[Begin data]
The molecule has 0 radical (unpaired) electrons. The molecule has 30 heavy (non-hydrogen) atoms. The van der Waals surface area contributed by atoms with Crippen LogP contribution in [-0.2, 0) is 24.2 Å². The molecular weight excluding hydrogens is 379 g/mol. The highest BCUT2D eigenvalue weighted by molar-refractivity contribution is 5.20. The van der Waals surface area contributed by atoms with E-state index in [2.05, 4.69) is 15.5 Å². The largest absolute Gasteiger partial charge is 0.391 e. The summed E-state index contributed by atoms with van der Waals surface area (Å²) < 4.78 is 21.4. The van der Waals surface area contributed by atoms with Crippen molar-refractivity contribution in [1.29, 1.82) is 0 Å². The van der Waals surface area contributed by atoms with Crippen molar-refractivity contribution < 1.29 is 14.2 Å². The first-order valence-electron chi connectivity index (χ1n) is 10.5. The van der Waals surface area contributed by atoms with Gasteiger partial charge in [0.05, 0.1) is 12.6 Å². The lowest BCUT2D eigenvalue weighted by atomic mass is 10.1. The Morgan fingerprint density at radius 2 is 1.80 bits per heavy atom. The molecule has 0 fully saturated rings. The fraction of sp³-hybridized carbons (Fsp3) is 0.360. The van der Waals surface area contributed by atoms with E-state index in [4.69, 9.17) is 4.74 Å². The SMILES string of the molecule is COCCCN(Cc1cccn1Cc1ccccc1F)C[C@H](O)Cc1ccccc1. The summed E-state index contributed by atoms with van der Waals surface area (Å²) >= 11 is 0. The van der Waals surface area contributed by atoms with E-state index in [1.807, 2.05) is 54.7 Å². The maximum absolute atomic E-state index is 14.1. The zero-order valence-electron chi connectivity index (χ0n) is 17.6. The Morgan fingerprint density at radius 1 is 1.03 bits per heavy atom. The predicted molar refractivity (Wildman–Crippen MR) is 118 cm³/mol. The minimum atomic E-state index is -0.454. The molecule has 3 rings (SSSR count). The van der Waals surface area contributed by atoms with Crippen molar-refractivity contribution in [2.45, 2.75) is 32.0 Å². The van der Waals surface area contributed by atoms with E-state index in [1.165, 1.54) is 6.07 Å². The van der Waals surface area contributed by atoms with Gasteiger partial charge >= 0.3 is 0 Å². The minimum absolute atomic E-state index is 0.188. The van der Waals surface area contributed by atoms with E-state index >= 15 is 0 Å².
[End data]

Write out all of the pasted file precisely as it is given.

The molecule has 0 radical (unpaired) electrons. The molecule has 30 heavy (non-hydrogen) atoms. The van der Waals surface area contributed by atoms with Crippen LogP contribution in [-0.2, 0) is 24.2 Å². The molecular weight excluding hydrogens is 379 g/mol. The highest BCUT2D eigenvalue weighted by molar-refractivity contribution is 5.20. The van der Waals surface area contributed by atoms with E-state index in [2.05, 4.69) is 15.5 Å². The largest absolute Gasteiger partial charge is 0.391 e. The summed E-state index contributed by atoms with van der Waals surface area (Å²) < 4.78 is 21.4. The van der Waals surface area contributed by atoms with Crippen molar-refractivity contribution in [1.29, 1.82) is 0 Å². The van der Waals surface area contributed by atoms with Crippen molar-refractivity contribution < 1.29 is 14.2 Å². The first-order valence-electron chi connectivity index (χ1n) is 10.5. The van der Waals surface area contributed by atoms with Gasteiger partial charge in [0.05, 0.1) is 12.6 Å². The lowest BCUT2D eigenvalue weighted by atomic mass is 10.1. The Morgan fingerprint density at radius 2 is 1.80 bits per heavy atom. The molecule has 0 fully saturated rings. The fraction of sp³-hybridized carbons (Fsp3) is 0.360. The van der Waals surface area contributed by atoms with E-state index in [4.69, 9.17) is 4.74 Å². The SMILES string of the molecule is COCCCN(Cc1cccn1Cc1ccccc1F)C[C@H](O)Cc1ccccc1. The summed E-state index contributed by atoms with van der Waals surface area (Å²) >= 11 is 0. The van der Waals surface area contributed by atoms with E-state index in [1.807, 2.05) is 54.7 Å². The maximum absolute atomic E-state index is 14.1. The zero-order valence-electron chi connectivity index (χ0n) is 17.6. The Morgan fingerprint density at radius 1 is 1.03 bits per heavy atom. The predicted molar refractivity (Wildman–Crippen MR) is 118 cm³/mol. The minimum atomic E-state index is -0.454. The molecule has 3 rings (SSSR count). The van der Waals surface area contributed by atoms with Crippen molar-refractivity contribution in [2.45, 2.75) is 32.0 Å². The van der Waals surface area contributed by atoms with E-state index in [1.165, 1.54) is 6.07 Å². The van der Waals surface area contributed by atoms with Gasteiger partial charge >= 0.3 is 0 Å². The minimum absolute atomic E-state index is 0.188. The van der Waals surface area contributed by atoms with E-state index >= 15 is 0 Å².